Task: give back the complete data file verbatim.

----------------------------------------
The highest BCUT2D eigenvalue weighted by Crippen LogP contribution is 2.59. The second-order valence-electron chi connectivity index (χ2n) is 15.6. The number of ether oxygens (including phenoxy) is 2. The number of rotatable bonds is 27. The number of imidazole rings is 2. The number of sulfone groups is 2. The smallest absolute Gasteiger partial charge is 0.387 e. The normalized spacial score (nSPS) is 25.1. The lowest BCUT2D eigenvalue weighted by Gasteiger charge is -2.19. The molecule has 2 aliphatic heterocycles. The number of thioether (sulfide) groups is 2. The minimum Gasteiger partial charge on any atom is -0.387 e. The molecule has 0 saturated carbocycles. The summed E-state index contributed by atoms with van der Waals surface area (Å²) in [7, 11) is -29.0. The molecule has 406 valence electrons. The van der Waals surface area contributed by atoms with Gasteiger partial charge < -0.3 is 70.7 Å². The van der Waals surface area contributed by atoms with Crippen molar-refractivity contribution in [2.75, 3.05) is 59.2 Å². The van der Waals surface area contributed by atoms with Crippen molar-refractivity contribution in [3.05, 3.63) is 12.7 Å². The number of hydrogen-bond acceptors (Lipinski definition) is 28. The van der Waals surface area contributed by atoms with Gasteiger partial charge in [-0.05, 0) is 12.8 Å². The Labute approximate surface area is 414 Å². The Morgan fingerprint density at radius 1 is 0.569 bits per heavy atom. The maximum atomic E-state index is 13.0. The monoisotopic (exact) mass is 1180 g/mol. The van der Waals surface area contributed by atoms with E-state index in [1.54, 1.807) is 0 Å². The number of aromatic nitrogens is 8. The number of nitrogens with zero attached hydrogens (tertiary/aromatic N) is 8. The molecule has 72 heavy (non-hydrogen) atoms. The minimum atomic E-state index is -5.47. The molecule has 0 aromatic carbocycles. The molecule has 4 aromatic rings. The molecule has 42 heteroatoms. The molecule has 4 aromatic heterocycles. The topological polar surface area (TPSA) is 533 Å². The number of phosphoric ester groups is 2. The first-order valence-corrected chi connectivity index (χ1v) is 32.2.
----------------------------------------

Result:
The highest BCUT2D eigenvalue weighted by Crippen LogP contribution is 2.59. The second-order valence-electron chi connectivity index (χ2n) is 15.6. The number of ether oxygens (including phenoxy) is 2. The number of rotatable bonds is 27. The number of imidazole rings is 2. The number of sulfone groups is 2. The smallest absolute Gasteiger partial charge is 0.387 e. The normalized spacial score (nSPS) is 25.1. The lowest BCUT2D eigenvalue weighted by Gasteiger charge is -2.19. The molecule has 2 aliphatic heterocycles. The number of thioether (sulfide) groups is 2. The minimum Gasteiger partial charge on any atom is -0.387 e. The molecule has 0 saturated carbocycles. The summed E-state index contributed by atoms with van der Waals surface area (Å²) in [7, 11) is -29.0. The molecule has 406 valence electrons. The van der Waals surface area contributed by atoms with Gasteiger partial charge < -0.3 is 70.7 Å². The van der Waals surface area contributed by atoms with Crippen molar-refractivity contribution in [2.75, 3.05) is 59.2 Å². The van der Waals surface area contributed by atoms with Crippen molar-refractivity contribution in [3.05, 3.63) is 12.7 Å². The number of hydrogen-bond acceptors (Lipinski definition) is 28. The van der Waals surface area contributed by atoms with Gasteiger partial charge in [-0.05, 0) is 12.8 Å². The Labute approximate surface area is 414 Å². The Morgan fingerprint density at radius 1 is 0.569 bits per heavy atom. The maximum atomic E-state index is 13.0. The monoisotopic (exact) mass is 1180 g/mol. The van der Waals surface area contributed by atoms with E-state index in [1.54, 1.807) is 0 Å². The number of aromatic nitrogens is 8. The number of nitrogens with zero attached hydrogens (tertiary/aromatic N) is 8. The molecule has 72 heavy (non-hydrogen) atoms. The minimum atomic E-state index is -5.47. The molecule has 0 aromatic carbocycles. The molecule has 4 aromatic rings. The molecule has 42 heteroatoms. The molecule has 4 aromatic heterocycles. The topological polar surface area (TPSA) is 533 Å². The number of phosphoric ester groups is 2. The first-order valence-corrected chi connectivity index (χ1v) is 32.2.